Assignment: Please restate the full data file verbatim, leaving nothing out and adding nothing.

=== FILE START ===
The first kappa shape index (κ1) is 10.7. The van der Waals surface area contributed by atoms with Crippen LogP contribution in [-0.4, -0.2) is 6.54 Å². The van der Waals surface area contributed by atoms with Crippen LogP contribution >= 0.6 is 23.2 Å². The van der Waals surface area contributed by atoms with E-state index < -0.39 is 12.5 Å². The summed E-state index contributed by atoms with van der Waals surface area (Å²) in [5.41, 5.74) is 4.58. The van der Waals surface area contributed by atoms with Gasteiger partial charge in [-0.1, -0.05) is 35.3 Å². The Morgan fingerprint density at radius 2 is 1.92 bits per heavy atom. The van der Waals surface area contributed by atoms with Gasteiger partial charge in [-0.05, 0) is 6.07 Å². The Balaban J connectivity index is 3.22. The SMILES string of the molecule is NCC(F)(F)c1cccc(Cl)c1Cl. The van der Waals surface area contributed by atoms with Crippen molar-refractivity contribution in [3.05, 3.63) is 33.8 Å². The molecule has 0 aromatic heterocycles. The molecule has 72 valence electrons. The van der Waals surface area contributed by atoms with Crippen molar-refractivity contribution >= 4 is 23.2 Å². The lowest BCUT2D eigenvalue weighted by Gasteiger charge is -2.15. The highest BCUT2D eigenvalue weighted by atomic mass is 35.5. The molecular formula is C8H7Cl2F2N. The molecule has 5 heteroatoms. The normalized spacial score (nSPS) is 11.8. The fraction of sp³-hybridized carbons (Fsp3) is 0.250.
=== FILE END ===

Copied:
The first kappa shape index (κ1) is 10.7. The van der Waals surface area contributed by atoms with Crippen LogP contribution in [-0.4, -0.2) is 6.54 Å². The van der Waals surface area contributed by atoms with Crippen LogP contribution >= 0.6 is 23.2 Å². The van der Waals surface area contributed by atoms with E-state index < -0.39 is 12.5 Å². The summed E-state index contributed by atoms with van der Waals surface area (Å²) in [5.41, 5.74) is 4.58. The van der Waals surface area contributed by atoms with Gasteiger partial charge in [-0.1, -0.05) is 35.3 Å². The Morgan fingerprint density at radius 2 is 1.92 bits per heavy atom. The van der Waals surface area contributed by atoms with Gasteiger partial charge in [-0.05, 0) is 6.07 Å². The Balaban J connectivity index is 3.22. The SMILES string of the molecule is NCC(F)(F)c1cccc(Cl)c1Cl. The van der Waals surface area contributed by atoms with Crippen molar-refractivity contribution in [3.05, 3.63) is 33.8 Å². The molecule has 0 aromatic heterocycles. The molecule has 72 valence electrons. The van der Waals surface area contributed by atoms with Crippen molar-refractivity contribution >= 4 is 23.2 Å². The lowest BCUT2D eigenvalue weighted by Gasteiger charge is -2.15. The highest BCUT2D eigenvalue weighted by atomic mass is 35.5. The molecular formula is C8H7Cl2F2N. The molecule has 5 heteroatoms. The normalized spacial score (nSPS) is 11.8. The fraction of sp³-hybridized carbons (Fsp3) is 0.250.